**Important Derivations for Class 12 Physics Chapter 10 Wave Optics**

**Derivations related to Huygens’ Principle**

(1) **Using Huygensâ€™ principle, verify the laws of reflection at a plane surface.**

First the wavefront touches the reflecting surface at B and then at the successive points towards C. In accordance with Huygensâ€™ principle, from each point on BC secondary wavelets start growing with the speed c. During the time the disturbance from A reaches the point C, the secondary wavelets from B must have spread over a hemisphere of radius DB = AC = ct, where ‘t’ is the time taken by the disturbance to travel from A to C. The tangent plane CD drawn from the point ‘C’ over this hemisphere of radius ‘ct’ will be the new reflected wavefront. Let angles of incidence and reflection be i and r respectively. In Î”ABC and Î”DCB, we have

$$ \begin{array}{ll} \angle B A C=\angle C D B & {\left[\text { Each is } 90^{\circ}\right]} \\ B C=B C & \text { [Common] } \\ A C=B D & \text { [Each is equal to } c t] \\ â‡’\quad \triangle A B C \cong \triangle D C B & \\ \text { Hence } \angle A B C=\angle D C B & \\ \text { or } \quad i=r & \end{array} $$i.e., the angle of incidence is equal to the angle of reflection. This proves the first law of reflection.

(2) **Use Huygensâ€™ principle to verify the laws of refraction.**

Laws of refraction: Suppose when distribution from point P on incident wave front reaches point P on the refracted wave front the disturbance from point Q reaches the point Q or the refracting surface XY. Since, A â€˜Qâ€™ Pâ€™ represents the refracted wave front the time takes by light to travel from a point on incident wave front to the corresponding point on refracted wave front would always be the same. Now, time taken by light to go from r to Qâ€™ will be-

$$ t=\frac{Q k}{c}+\frac{k Q^{\prime}}{v} \ldots(\mathrm{i}) $$ (Where c and v are the velocities of light in two medium)In right angled $$\triangle A Q k, \Delta Q A k=I,$$ $$Q k=A k \sin i \quad \ldots(ii)$$ In right angle $$\Delta P^{\prime} Q^{\prime}, \Delta Q P^{\prime} Q^{\prime} k=r$$ $$K Q^{\prime}=\mathrm{KP}^{\prime} \sin \mathrm{r} \ldots(iii)$$ Substituting eq. (ii) and (iii) in eq. (i), we get $$ \begin{aligned} & t=\frac{A k \sin i}{c}+\frac{K P^{\prime} \sin r}{\nu} \\ & \text { or } t=\frac{A k \sin i}{c}+\frac{\left(A P^{\prime}-A k\right) \sin r}{\nu} \end{aligned} $$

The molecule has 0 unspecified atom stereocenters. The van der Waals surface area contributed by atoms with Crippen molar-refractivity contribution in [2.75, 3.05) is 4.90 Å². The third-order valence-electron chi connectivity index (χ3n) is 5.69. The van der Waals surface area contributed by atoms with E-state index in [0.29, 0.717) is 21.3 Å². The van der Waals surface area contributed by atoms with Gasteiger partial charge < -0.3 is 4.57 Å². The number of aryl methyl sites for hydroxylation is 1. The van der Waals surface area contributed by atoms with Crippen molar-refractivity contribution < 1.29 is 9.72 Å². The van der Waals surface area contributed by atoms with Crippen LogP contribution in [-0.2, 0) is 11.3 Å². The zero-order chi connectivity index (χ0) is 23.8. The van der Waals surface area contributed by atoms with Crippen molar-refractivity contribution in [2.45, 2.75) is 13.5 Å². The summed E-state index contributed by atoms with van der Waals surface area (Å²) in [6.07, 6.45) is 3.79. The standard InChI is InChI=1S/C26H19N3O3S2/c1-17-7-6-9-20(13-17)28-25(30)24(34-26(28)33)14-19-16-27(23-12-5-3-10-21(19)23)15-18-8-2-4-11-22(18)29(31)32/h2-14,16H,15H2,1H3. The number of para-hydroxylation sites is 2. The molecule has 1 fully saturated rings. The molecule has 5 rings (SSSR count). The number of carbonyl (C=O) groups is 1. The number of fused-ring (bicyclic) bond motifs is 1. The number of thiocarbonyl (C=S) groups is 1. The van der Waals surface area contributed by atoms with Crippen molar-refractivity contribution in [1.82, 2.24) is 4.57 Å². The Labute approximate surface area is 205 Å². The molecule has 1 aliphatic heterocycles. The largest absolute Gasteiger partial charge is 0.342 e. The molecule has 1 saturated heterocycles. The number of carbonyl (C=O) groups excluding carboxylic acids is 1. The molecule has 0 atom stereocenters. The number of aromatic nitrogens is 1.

The rays from different points or the incident wave front will take the same time to reach the corresponding points on the refracted wave front i.e., given by equation (iv) is independent of Ak. will happens so, if

$$ \begin{aligned} & \frac{\sin i}{c}-\frac{\sin r}{v}=0 \\ & =\frac{\sin i}{\sin r}=\frac{c}{v} \end{aligned} $$ However, $$\frac{c}{v}=n$$This is the ** shellâ€™s law** for refraction of light.

## Why students face difficulty in physics derivations?

There can be several reasons why students face difficulty in physics derivations, including:

- Lack of foundation: A lack of understanding of the underlying concepts and principles can make it difficult to follow the logical steps in a derivation.
- Mathematical background: Physics often involves complex mathematical calculations, and students who struggle with math may find it challenging to perform the necessary calculations.
- Limited practice: Regular practice is key to developing the skills required for physics derivations, and students who have limited practice opportunities may struggle.
- Poor problem-solving skills: Physics problems often require creative problem-solving skills, and students who struggle with this aspect of physics may find derivations particularly challenging.
- Limited exposure to different problems: Physics derivations can vary widely in their level of complexity, and students who have limited exposure to different types of problems may struggle when faced with a new challenge.
- Confusion with notation: Physics often uses a specialized notation, and students who are unfamiliar with this notation may struggle to follow the steps in a derivation.

## Remembering physics derivations can be a challenge, but here are some tips that may help:

- Practice, practice, practice: Regularly practicing physics derivations helps to build muscle memory and improve recall.
- Visualize the process: Try to visualize the steps involved in a derivation, as well as the physical meanings behind each equation.
- Make connections: Try to relate each step of the derivation to a concept or formula you already know, which can help to reinforce your understanding.
- Write it down: Writing out a derivation helps to solidify your understanding and makes it easier to remember.
- Understand the physical meaning: Try to understand the physical meaning behind each equation, which can help you to remember the derivation in a broader context.
- Teach someone else: Teaching someone else the derivation can be a great way to reinforce your understanding and remember it more easily.
- Use mnemonics: Creating mnemonics or acronyms can be a helpful way to remember a series of steps in a derivation.

Remember, it takes time and consistent effort to remember physics derivations. Keep practicing and seeking help when needed, and you will likely see improvement over time.